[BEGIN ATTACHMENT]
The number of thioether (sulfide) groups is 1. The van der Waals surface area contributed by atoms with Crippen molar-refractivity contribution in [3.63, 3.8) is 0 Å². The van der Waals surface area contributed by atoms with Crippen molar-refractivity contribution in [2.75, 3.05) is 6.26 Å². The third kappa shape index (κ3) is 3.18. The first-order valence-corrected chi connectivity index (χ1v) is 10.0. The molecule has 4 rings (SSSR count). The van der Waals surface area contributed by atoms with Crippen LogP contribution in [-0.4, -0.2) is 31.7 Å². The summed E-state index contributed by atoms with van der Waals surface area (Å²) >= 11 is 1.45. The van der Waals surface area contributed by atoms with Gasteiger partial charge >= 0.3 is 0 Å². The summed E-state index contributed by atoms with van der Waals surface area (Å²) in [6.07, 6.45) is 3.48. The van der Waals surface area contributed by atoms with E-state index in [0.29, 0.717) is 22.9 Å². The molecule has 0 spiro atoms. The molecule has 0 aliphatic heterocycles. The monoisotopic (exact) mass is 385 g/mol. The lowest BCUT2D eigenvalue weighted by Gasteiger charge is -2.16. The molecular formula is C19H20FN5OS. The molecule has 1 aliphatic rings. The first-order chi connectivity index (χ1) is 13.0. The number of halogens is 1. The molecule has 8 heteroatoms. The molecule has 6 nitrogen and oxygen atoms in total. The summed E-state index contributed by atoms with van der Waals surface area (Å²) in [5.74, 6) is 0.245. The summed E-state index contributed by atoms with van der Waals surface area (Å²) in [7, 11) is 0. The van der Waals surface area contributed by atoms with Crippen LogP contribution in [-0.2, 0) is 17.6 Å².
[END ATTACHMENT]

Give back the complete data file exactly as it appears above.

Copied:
The number of thioether (sulfide) groups is 1. The van der Waals surface area contributed by atoms with Crippen molar-refractivity contribution in [3.63, 3.8) is 0 Å². The van der Waals surface area contributed by atoms with Crippen molar-refractivity contribution in [2.75, 3.05) is 6.26 Å². The third kappa shape index (κ3) is 3.18. The first-order valence-corrected chi connectivity index (χ1v) is 10.0. The molecule has 4 rings (SSSR count). The van der Waals surface area contributed by atoms with Crippen LogP contribution in [-0.4, -0.2) is 31.7 Å². The summed E-state index contributed by atoms with van der Waals surface area (Å²) >= 11 is 1.45. The van der Waals surface area contributed by atoms with Gasteiger partial charge >= 0.3 is 0 Å². The summed E-state index contributed by atoms with van der Waals surface area (Å²) in [6.07, 6.45) is 3.48. The van der Waals surface area contributed by atoms with E-state index in [0.29, 0.717) is 22.9 Å². The molecule has 0 spiro atoms. The molecule has 0 aliphatic heterocycles. The monoisotopic (exact) mass is 385 g/mol. The lowest BCUT2D eigenvalue weighted by Gasteiger charge is -2.16. The molecular formula is C19H20FN5OS. The molecule has 1 aliphatic rings. The first-order chi connectivity index (χ1) is 13.0. The number of halogens is 1. The molecule has 8 heteroatoms. The molecule has 6 nitrogen and oxygen atoms in total. The summed E-state index contributed by atoms with van der Waals surface area (Å²) in [5.74, 6) is 0.245. The summed E-state index contributed by atoms with van der Waals surface area (Å²) in [7, 11) is 0. The van der Waals surface area contributed by atoms with Crippen LogP contribution in [-0.2, 0) is 17.6 Å².